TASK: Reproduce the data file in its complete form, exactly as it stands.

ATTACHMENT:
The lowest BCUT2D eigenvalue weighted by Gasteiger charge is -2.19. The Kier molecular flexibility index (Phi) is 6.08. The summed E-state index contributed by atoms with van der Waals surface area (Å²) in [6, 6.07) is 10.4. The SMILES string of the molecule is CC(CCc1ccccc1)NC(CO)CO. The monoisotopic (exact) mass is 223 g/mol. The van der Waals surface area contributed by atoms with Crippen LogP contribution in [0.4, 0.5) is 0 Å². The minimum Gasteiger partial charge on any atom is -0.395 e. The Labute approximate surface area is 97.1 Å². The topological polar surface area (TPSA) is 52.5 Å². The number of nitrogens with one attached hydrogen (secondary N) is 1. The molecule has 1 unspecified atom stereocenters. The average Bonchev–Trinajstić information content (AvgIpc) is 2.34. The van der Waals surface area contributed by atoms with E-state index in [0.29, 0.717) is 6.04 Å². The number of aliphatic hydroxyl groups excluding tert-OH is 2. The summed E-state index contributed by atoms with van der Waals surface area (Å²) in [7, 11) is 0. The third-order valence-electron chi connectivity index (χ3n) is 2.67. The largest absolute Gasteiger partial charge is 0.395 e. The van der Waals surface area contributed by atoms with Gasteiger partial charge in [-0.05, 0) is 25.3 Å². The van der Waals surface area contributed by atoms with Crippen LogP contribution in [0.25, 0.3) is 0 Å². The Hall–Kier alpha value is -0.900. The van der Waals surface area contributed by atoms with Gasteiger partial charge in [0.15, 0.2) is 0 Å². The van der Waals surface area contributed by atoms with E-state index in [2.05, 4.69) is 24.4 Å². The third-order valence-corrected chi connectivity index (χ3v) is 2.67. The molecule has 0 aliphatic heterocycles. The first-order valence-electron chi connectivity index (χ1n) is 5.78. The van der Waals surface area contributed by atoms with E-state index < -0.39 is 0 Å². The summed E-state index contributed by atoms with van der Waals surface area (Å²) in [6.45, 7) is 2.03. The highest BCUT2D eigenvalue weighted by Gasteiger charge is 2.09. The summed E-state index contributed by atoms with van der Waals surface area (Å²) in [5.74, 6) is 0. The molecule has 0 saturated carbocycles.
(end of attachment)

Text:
The lowest BCUT2D eigenvalue weighted by Gasteiger charge is -2.19. The Kier molecular flexibility index (Phi) is 6.08. The summed E-state index contributed by atoms with van der Waals surface area (Å²) in [6, 6.07) is 10.4. The SMILES string of the molecule is CC(CCc1ccccc1)NC(CO)CO. The monoisotopic (exact) mass is 223 g/mol. The van der Waals surface area contributed by atoms with Crippen LogP contribution in [0.4, 0.5) is 0 Å². The minimum Gasteiger partial charge on any atom is -0.395 e. The Labute approximate surface area is 97.1 Å². The topological polar surface area (TPSA) is 52.5 Å². The number of nitrogens with one attached hydrogen (secondary N) is 1. The molecule has 1 unspecified atom stereocenters. The average Bonchev–Trinajstić information content (AvgIpc) is 2.34. The van der Waals surface area contributed by atoms with E-state index in [0.29, 0.717) is 6.04 Å². The number of aliphatic hydroxyl groups excluding tert-OH is 2. The summed E-state index contributed by atoms with van der Waals surface area (Å²) in [7, 11) is 0. The third-order valence-electron chi connectivity index (χ3n) is 2.67. The largest absolute Gasteiger partial charge is 0.395 e. The van der Waals surface area contributed by atoms with Gasteiger partial charge in [-0.05, 0) is 25.3 Å². The van der Waals surface area contributed by atoms with Crippen LogP contribution in [0.25, 0.3) is 0 Å². The Hall–Kier alpha value is -0.900. The van der Waals surface area contributed by atoms with Gasteiger partial charge in [0.15, 0.2) is 0 Å². The van der Waals surface area contributed by atoms with E-state index in [2.05, 4.69) is 24.4 Å². The third-order valence-corrected chi connectivity index (χ3v) is 2.67. The molecule has 0 aliphatic heterocycles. The first-order valence-electron chi connectivity index (χ1n) is 5.78. The van der Waals surface area contributed by atoms with E-state index < -0.39 is 0 Å². The summed E-state index contributed by atoms with van der Waals surface area (Å²) in [6.45, 7) is 2.03. The highest BCUT2D eigenvalue weighted by Gasteiger charge is 2.09. The summed E-state index contributed by atoms with van der Waals surface area (Å²) in [5.74, 6) is 0. The molecule has 0 saturated carbocycles.